23 April 2013

The scale of America's public health woes

A letter to the Economist, published 4 April 2013:

Sir - Your special report on America’s competitiveness (March 16th) ably addressed the country’s immense strengths but overlooked the elephant in the room: the health-care system.  This accounts for 18% of GDP, which is eight percentage points above the OECD average.  Yet our system delivers worse outcomes than nearly all advanced countries, notably much lower average life expectancy and higher child and maternal mortality.

If the cost of health care could be reduced to European levels, and the resources redeployed proportionately to the production of domestic and traded goods, the current-account deficit would vanish, and American living standards would improve by about 5%.  Dedicating less than a quarter of these gains to social programmes and tax benefits for the disadvantaged would wipe out the country’s poverty rate, which afflicts 15% of the population.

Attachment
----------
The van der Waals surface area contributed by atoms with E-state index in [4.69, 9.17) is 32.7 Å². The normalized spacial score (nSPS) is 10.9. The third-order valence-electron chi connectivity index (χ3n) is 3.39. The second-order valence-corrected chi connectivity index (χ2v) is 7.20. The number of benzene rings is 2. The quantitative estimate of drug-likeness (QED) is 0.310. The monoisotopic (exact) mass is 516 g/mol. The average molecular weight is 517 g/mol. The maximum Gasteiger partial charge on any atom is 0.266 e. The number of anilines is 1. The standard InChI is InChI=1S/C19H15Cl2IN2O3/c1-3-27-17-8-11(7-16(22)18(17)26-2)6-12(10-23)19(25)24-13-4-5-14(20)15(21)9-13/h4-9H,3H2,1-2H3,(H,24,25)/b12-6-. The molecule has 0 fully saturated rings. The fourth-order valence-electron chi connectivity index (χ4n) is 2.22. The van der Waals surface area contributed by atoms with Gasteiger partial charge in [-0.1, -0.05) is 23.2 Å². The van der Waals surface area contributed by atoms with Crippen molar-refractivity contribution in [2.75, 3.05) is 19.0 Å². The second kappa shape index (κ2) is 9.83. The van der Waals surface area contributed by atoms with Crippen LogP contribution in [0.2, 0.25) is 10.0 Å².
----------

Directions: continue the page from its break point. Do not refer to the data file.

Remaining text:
Before you know it, China might be complaining about the undervalued dollar.  Now, that’s competitiveness.

Uri Dadush
Director of international economics
Carnegie Endowment for International Peace
Washington DC

[Comment: World Bank statistics show that in 2011 the US has the highest per capita percentage rate of spending on health care of any developed nation - 17.9 percent of GDP. The next highest rates are seen in the Netherlands (12.0%) and France (11.6%). Yet the US's performance in public health is comparatively poor, as discussed by Dadush's letter. New Zealand's health spending rate is fairly static at around 10.1%.]  
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